Utilizing GRATs after a Market Downturn
Over the past month, fear surrounding the continued spread of the coronavirus (COVID-19) and a global financial crisis, have caused deep dips in the stock market. On February 20, 2020, the S&P 500 opened at 3,380.45. A little over a month later, on March 23, 2020, the S&P 500 had dropped 33.8 percent, closing at 2,237.40. Although drastic drops in the stock market can cause investor panic, they also present unique estate planning opportunities for gifting assets with reduced values. A particularly useful gifting vehicle in this economic environment is a GRAT.
A Grantor Retained Annuity Trust (GRAT) is an irrevocable trust funded with a single contribution of assets, which pays back to the grantor a percentage of the initial contribution (the annuity) for a term of a minimum of two years and then distributes the assets remaining at the end of the term to beneficiaries other than the grantor.
The objective of a GRAT is to shift future appreciation on the assets contributed to the GRAT to others at a minimal gift tax cost. A GRAT can be, and is often, structured so that the present value of the annuity the grantor receives back from the trust is nearly equal to the value of the initial contribution. This results in a taxable gift of a negligible amount, and is often referred to as a "zeroed-out" GRAT. For the GRAT strategy to be successful, the assets transferred to the GRAT must appreciate at a rate greater than the IRS assumed rate of return. The difference between the actual rate of return on the investment and the IRS assumed rate of return will pass, gift tax free, to the beneficiaries (or most likely, to continuing trusts for their benefit) at the end of the GRAT. The current IRS assumed rate of return for April 2020 is 1.2 percent. This low assumed rate, coupled with increasing stock market volatility, makes GRATs an attractive option for taxpayers looking to shift wealth to beneficiaries free of any gift tax.
Funding a GRAT with stocks that have significantly dropped in value as a result of a market downturn can be a great way to increase the chances that the actual rate of return of an investment appreciates at a rate significantly greater than the IRS assumed rate of return. Taxpayers who utilized this strategy during the 2008 financial crisis were able to make significant tax-free gifts to beneficiaries through the use of zeroed-out GRATs. Below is an illustration of the economic schedule for a taxpayer who funded a zeroed-out two-year GRAT with $5 million worth of Apple stock in February 2009.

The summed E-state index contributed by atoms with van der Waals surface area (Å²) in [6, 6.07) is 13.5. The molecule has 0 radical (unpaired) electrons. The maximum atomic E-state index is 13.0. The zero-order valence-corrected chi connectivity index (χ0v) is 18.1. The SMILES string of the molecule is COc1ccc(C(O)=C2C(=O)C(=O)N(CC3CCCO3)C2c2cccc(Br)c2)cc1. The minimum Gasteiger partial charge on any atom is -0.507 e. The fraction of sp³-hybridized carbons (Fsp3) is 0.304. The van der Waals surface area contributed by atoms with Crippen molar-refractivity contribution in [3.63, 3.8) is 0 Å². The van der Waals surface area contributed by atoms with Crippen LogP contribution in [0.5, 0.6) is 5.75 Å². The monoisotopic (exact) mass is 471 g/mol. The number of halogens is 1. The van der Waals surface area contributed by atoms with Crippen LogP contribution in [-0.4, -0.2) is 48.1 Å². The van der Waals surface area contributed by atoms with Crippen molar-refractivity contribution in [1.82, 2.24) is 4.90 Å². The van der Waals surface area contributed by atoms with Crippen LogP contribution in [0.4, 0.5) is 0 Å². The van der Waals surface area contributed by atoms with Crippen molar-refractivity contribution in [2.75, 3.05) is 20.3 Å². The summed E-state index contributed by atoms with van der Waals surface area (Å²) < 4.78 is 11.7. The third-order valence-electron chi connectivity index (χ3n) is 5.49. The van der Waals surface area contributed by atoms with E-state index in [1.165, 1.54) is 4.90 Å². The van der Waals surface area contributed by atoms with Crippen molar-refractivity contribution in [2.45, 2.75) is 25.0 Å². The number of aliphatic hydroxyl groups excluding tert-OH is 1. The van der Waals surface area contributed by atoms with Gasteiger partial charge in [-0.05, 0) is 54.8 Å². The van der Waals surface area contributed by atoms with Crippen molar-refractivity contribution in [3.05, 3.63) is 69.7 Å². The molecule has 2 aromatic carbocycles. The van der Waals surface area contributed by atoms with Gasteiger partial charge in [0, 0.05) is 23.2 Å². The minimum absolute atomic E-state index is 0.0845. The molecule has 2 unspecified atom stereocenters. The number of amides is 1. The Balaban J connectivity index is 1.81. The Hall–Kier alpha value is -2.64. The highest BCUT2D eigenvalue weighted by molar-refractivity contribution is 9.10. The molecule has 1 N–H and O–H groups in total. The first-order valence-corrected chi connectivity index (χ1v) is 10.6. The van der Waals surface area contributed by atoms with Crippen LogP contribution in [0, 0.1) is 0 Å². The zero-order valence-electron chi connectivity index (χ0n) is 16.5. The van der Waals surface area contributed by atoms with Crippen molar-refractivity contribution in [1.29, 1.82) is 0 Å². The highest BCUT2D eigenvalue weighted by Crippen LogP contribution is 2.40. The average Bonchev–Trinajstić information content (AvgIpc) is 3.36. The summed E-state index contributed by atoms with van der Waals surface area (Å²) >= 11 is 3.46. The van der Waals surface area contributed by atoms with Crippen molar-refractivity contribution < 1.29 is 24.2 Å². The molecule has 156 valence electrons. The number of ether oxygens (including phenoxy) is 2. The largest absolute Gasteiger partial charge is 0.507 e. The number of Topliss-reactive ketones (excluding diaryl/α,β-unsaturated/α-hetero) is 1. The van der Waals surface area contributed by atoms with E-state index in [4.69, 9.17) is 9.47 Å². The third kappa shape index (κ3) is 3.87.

In the above illustration, the 98.8 percent annual growth represents the approximate annualized growth of Apple's stock from February 2009 through February 2011. Apple did not pay a dividend during this time period, so there was no annual income. The $12,290,480.84 remainder approximates the amount that would have passed to beneficiaries of the trust, free of any gift tax as a result of the hypothetical GRAT. Although Apple's stock performed remarkably well during this time period, it had fallen over 47 percent during the six-month period prior to February 2009, making a significant portion of its appreciation simply a recovery of its prior losses.
What if the stock placed in the GRAT were to recover its entire prior losses in the first year of the GRAT, and the investor wanted to lock in this gain from the GRAT? GRATs can be drafted to allow the grantor to reacquire property from the trust by substituting other property of equivalent value. At any time during the term of the GRAT, the investor could swap in cash (or other low-risk assets) in exchange for the stock initially transferred and effectively lock in the gain of the GRAT. Since a GRAT is typically considered a grantor trust for income tax purposes, there would be no income tax consequences from exchanging appreciated assets between the grantor and the grantor trust.
As stated above, for a GRAT to be effective as a wealth transfer tool, the assets must appreciate at a greater than the IRS assumed rate of return. If the assets in the GRAT lose value or appreciate at a rate less than the IRS assumed rate of return, then the beneficiaries will not receive any assets free of gift tax. Often this is referred to a failed GRAT. However, because a GRAT can be structured to be zeroed-out GRAT, a failed zeroed-out GRAT will simply leave the grantor in the same place, at least from a transfer tax standpoint, as they were upon funding the GRAT. For this reason, investors need not attempt to "time the market" to realize the benefits of GRAT planning; the current market volatility produces multiple opportunities to pass on significant wealth to the next generation.
DISCLAIMER: Information contained in this alert is for the general education and knowledge of our readers and is not intended to constitute legal, tax, accounting or investment advice. It is not designed to be, and should not be used as, the sole source of information when analyzing and resolving a legal problem. Moreover, the laws of each jurisdiction are different and are constantly changing. If you have specific questions regarding a particular fact situation, we urge you to contact your counsel at Holland & Knight LLP.